HIV Uses Group of Proteins to Replicate, Spread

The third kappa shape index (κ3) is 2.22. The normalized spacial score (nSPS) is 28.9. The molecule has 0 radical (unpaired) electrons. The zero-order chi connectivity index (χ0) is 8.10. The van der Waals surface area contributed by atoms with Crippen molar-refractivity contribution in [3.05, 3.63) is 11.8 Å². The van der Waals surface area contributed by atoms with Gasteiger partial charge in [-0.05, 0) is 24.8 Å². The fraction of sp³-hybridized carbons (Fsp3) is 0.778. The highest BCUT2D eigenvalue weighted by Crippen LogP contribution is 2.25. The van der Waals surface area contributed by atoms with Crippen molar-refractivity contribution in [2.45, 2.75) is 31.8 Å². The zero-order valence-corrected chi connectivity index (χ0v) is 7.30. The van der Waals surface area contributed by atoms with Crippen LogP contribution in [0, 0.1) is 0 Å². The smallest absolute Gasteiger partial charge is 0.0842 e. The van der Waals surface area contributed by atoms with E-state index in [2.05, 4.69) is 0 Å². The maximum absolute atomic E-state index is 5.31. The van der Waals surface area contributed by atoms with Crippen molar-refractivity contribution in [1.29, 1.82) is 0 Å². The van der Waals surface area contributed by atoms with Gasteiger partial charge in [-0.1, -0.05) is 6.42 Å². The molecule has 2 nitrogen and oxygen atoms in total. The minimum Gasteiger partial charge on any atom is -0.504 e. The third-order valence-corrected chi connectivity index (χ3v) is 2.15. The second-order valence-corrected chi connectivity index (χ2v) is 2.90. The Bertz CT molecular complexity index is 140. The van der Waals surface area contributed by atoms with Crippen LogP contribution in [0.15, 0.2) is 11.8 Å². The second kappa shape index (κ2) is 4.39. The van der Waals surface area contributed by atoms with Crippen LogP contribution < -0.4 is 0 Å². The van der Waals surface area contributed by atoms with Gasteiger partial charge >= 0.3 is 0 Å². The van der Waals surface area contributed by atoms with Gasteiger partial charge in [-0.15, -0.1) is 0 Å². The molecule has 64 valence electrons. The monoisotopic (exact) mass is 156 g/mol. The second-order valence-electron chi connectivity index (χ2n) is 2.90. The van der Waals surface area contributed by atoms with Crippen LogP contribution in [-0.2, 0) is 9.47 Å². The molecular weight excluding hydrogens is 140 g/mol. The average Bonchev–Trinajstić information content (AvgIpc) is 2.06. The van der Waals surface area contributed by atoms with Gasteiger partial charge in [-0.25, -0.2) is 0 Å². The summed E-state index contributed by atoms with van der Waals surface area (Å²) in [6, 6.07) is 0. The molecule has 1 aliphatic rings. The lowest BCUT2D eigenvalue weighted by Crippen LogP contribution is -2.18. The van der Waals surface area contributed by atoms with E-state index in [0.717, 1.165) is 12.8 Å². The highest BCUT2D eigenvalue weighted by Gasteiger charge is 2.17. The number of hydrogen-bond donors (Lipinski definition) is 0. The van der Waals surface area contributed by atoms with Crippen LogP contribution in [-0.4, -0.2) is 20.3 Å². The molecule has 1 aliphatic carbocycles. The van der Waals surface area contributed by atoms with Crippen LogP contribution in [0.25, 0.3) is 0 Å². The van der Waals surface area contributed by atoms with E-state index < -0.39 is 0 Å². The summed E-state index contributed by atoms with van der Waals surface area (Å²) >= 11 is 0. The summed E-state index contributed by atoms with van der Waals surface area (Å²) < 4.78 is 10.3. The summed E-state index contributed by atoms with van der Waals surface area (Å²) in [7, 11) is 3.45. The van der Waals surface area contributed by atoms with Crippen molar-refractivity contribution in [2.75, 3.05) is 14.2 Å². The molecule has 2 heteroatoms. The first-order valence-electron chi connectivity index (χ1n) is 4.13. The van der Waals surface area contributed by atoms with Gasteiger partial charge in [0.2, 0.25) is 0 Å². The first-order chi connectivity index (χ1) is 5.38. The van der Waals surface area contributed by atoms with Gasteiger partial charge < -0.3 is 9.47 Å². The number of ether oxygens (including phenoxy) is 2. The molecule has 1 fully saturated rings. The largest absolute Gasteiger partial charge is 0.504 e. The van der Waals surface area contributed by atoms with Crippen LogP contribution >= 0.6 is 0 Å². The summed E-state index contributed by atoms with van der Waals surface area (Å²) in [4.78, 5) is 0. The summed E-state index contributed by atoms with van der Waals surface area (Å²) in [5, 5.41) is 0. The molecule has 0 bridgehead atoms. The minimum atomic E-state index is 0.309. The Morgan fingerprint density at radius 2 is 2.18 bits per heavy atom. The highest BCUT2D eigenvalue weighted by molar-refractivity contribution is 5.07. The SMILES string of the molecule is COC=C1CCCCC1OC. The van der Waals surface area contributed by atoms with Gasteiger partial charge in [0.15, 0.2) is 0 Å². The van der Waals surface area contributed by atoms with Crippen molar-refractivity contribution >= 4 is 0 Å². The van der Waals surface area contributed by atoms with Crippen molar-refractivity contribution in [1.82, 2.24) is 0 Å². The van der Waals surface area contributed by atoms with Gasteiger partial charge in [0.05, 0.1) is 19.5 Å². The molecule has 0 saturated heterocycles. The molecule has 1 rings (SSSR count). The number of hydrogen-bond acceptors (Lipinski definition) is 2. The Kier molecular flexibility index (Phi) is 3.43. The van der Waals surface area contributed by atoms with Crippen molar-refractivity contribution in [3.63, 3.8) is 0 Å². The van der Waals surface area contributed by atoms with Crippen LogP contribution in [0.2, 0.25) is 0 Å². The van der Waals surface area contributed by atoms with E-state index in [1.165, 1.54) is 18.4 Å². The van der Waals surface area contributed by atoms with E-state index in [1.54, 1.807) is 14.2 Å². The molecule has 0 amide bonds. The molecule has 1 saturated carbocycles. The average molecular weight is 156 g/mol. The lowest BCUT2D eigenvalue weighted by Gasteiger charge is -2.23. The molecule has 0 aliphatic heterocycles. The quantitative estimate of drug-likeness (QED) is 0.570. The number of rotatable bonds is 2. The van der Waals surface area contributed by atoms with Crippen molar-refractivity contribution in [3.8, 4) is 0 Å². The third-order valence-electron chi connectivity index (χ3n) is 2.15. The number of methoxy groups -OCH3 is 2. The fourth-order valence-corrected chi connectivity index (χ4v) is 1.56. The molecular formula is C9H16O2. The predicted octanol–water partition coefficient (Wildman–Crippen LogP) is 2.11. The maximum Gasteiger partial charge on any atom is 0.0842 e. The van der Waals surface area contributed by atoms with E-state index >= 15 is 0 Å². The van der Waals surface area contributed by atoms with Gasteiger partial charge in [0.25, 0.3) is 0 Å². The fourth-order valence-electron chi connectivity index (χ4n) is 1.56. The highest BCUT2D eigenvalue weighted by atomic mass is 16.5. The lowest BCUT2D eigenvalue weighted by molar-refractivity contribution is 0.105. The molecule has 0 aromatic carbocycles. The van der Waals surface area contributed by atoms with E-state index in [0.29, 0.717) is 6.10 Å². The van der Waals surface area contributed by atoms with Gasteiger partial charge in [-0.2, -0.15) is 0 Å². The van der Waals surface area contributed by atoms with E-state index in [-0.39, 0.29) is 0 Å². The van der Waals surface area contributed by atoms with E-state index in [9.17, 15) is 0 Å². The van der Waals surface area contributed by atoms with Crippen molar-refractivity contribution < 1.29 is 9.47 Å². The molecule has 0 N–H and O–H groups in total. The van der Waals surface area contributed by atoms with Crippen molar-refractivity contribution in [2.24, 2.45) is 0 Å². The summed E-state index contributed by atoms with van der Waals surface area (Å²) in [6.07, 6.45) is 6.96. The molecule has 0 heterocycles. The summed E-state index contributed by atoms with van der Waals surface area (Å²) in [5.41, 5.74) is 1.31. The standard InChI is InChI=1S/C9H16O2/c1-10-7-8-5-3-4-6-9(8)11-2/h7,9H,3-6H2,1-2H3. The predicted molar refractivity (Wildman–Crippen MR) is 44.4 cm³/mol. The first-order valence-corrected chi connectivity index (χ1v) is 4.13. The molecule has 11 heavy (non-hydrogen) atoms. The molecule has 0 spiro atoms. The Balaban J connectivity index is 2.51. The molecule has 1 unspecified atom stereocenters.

The spread of HIV is abetted by a group of proteins called proteasomes, which help the virus assemble inside cells and spread to other cells in the body, according to new studies published today in the Proceedings of the National Academy of Sciences. Proteasomes, different from protease, which is an enzyme that assists HIV in creating active proteins, normally perform "housekeeping chores" in the body by identifying and destroying old or unneeded proteins. HIV, however, uses proteasomes to assemble new viral particles and spread them to uninfected cells. Ulrich Schubert of the National Institute of Allergy and Infectious Diseases, author of one of the studies, reported that test tube studies show that blocking the action of the proteasome proteins can reduce the spread of HIV infection by about 98%. One function of a proteasome inhibitor is to block ubiquitin, which helps HIV complete the assembly of a new viral particle at the cell membrane. Thus when proteasome action is blocked, HIV particle formation is "crippled," the researchers found. However, Schubert "cautioned," since the research was conducted only in test tubes it is not know whether proteasome inhibitors would successfully combat HIV in humans. "We would never inject this drug into an HIV-infected person, because we do not know what would happen," he said. Proteasome inhibitor tests will first be conducted in monkeys, which could take months, he stated. Dr. JoThis is part of the KHN Morning Briefing, a summary of health policy coverage from major news organizations. Sign up for an email subscription.